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Looming Job Cuts

The US unemployment rate rose to 5.7% and we asked our GlobeSt.com viewers for their thoughts on how job cuts will affect vacancy rates. The hefty majority (67%) told us they feel dark days are upon the office market, while 33% didn’t think the cuts will make a difference on vacancy rates. Richard Persichetti, the client services manager at Grubb & Ellis, tells GlobeSt.com he thinks the reality will be in the middle. Here’s what else he had to say:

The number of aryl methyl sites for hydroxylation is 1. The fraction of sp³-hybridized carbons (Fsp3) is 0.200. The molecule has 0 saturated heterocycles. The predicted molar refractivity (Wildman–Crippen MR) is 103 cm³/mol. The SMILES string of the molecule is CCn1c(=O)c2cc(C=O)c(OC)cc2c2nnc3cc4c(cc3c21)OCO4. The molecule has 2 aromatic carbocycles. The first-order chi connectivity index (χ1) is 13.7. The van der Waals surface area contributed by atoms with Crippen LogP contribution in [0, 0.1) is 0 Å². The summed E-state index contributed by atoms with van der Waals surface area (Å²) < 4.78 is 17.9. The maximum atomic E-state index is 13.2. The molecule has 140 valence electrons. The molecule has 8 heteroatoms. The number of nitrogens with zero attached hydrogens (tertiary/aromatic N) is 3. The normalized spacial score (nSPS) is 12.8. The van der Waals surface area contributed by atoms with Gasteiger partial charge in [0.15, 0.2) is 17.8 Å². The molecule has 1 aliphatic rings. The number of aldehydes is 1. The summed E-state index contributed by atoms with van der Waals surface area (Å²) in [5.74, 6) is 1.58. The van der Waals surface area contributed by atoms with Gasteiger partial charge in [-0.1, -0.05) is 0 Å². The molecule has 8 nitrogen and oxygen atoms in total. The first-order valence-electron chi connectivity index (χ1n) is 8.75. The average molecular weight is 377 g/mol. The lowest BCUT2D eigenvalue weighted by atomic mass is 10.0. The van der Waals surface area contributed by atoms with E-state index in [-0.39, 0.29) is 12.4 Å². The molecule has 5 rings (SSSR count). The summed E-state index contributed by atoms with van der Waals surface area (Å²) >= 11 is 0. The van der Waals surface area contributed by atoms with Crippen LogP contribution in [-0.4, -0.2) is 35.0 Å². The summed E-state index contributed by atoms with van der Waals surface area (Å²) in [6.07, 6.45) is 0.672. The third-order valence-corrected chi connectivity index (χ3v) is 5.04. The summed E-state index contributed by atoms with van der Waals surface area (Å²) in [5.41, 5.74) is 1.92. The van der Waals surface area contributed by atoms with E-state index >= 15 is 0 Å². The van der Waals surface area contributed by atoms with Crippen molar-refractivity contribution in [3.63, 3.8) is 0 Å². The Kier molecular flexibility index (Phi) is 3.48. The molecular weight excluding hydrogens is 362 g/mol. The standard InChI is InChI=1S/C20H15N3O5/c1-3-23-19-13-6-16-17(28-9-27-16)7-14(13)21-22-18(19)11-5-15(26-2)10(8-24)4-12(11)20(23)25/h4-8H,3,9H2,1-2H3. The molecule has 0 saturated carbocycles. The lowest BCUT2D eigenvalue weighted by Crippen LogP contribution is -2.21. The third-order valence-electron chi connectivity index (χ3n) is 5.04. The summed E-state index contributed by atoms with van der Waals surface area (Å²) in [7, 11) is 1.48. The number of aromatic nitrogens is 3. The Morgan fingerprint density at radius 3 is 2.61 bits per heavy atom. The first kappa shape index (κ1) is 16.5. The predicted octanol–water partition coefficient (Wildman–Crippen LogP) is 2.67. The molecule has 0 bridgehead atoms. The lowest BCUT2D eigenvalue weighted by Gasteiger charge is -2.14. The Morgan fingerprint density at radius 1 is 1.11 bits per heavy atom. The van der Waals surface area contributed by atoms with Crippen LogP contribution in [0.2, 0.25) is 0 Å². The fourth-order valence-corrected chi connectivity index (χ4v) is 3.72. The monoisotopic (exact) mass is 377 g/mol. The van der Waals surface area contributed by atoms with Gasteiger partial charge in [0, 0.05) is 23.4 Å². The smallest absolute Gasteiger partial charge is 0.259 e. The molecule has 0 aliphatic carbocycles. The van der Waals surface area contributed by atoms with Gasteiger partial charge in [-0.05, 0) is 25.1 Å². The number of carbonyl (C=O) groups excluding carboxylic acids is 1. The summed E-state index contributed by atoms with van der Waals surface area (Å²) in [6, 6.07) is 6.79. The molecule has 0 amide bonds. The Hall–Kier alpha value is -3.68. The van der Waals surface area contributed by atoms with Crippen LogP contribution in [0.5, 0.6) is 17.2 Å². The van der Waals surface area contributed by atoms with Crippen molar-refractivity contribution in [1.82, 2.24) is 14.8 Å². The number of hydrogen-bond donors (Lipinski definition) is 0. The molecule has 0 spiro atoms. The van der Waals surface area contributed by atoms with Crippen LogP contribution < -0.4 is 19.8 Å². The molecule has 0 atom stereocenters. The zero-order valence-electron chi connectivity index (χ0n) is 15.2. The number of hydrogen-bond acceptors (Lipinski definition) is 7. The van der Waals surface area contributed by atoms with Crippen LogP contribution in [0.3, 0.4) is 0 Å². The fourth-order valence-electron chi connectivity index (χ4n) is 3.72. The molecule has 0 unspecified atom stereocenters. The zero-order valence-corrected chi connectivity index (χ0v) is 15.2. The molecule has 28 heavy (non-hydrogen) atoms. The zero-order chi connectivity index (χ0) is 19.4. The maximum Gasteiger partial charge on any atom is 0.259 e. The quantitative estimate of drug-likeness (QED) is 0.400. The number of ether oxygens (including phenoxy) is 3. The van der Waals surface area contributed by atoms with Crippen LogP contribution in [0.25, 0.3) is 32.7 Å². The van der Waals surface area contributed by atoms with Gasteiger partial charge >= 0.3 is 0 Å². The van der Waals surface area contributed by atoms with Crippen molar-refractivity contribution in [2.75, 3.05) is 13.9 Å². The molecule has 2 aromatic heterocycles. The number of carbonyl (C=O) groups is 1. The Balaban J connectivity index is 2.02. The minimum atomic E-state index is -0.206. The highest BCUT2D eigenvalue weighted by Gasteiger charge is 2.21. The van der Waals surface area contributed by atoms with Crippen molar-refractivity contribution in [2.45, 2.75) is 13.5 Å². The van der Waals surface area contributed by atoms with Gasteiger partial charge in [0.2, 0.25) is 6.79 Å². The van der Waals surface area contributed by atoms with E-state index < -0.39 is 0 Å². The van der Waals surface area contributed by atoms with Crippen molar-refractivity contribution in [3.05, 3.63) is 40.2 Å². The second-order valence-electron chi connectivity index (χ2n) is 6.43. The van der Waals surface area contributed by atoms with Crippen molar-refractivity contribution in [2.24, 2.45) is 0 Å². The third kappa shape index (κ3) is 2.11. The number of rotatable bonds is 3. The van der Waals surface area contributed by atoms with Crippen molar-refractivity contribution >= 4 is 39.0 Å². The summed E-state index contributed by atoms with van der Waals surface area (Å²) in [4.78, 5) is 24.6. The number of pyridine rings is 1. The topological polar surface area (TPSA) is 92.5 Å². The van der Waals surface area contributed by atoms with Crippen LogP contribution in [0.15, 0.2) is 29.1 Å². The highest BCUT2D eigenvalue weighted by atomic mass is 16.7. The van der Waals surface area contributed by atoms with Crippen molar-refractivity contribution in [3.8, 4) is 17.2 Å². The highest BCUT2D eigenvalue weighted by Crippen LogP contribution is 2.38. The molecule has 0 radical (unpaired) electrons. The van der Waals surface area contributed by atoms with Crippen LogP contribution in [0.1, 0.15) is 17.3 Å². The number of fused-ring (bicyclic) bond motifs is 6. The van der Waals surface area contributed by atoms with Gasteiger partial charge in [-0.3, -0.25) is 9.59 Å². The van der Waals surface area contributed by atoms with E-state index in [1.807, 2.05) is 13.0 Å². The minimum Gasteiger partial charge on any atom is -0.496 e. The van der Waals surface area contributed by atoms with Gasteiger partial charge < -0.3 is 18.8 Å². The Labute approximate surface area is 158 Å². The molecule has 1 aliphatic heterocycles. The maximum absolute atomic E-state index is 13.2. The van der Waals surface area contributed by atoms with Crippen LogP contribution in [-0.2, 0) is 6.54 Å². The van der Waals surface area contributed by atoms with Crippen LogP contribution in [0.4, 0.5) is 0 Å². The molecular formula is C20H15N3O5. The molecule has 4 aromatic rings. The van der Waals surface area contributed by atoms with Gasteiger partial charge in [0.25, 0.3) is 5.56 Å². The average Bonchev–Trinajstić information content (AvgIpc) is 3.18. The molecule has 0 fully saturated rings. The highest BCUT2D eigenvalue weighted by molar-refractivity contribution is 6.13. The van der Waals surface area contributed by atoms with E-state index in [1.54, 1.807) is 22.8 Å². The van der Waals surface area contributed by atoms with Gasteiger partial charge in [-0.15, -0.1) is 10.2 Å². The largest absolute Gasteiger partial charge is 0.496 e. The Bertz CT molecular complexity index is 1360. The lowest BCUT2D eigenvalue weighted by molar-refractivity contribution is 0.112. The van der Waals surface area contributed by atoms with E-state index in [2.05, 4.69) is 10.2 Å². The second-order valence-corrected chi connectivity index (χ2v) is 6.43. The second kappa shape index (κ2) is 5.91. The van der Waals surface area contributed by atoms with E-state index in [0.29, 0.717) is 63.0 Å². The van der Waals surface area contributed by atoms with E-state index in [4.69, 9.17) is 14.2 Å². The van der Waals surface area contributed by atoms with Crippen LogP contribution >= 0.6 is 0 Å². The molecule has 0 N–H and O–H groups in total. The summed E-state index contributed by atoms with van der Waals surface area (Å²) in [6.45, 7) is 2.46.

“I definitely don’t think layoffs spell doom for the office market. That’s not to say it won’t have an effect. It’s going to have an effect on vacancy. It’s obvious that job growth is negatively correlated with vacancy rate, because if you have job increases vacancy goes down and if you have layoffs vacancy goes up.”I can’t see how it’s that bad when every week you’re still hearing about deals being signed north of $150 per sf. New York is still the greatest city in the world and there are plenty of opportunities on every corner. Last year, the vacancy rate hit a 25-year historical low. With little new supply being delivered over the next few years, if vacancy does increase you’ll just see more equal balance in negotiations between landlords and tenants. The playing field will be even. I don’t see this as negative, just a balancing between landlord and tenant.”Employment is the primary driver for real estate. There’s no way to lose jobs and not see an increase in vacancy. “Looking back historically from 2000 to 2003, there was a 5% drop in New York City office jobs which increased the vacancy rate by 4.8% and rents over that time dropped more than 30%. I do not think there is going to be the same issue this time. You will see vacancy increase and rents drop, but not at that magnitude. The number one reason for that is after 2000 and the dot-com bust, firms grew smarter and didn’t hire as aggressively or overhire. The job losses should be less this time. Firms took less space this time, so they’re better equipped to handle any type of job losses. “Bear Stearns will have some impact. As a positive, tenants will see Bear’s space as a value opportunity whereas they might move into a sublease that they can get for 15 to 20% cheaper than they could in Midtown Manhattan. As far as its effect on vacancy, it’s hard to determine and depends who takes the space. If it’s a company that moves out of one building to take the same amount of space in another, it balances out because they would have moved somewhere else. That space is going to be highly sought after because of the value play it will have in the market.”We’ve already seen sublease space increase over the past six months by approximately 1.5 million sf coming on the market. Sublease and direct space have basically been in step with each other over the past six quarters. The sublease space, unlike previous declining cycles, hasn’t impacted market overall. In the last declining cycle there was a blitz of sublet space that hit the market so what happened was the split was about 60% and 40% sublet. So you had sublet space directly competing with direct space in 2001 through 2003. This time around, direct and sublet space hit the market on even keel so you’re not seeing so much direct competition between the two.”Firms basically don’t need any more space because they’re not hiring. They’re not taking more space but they’re not getting rid of it.”

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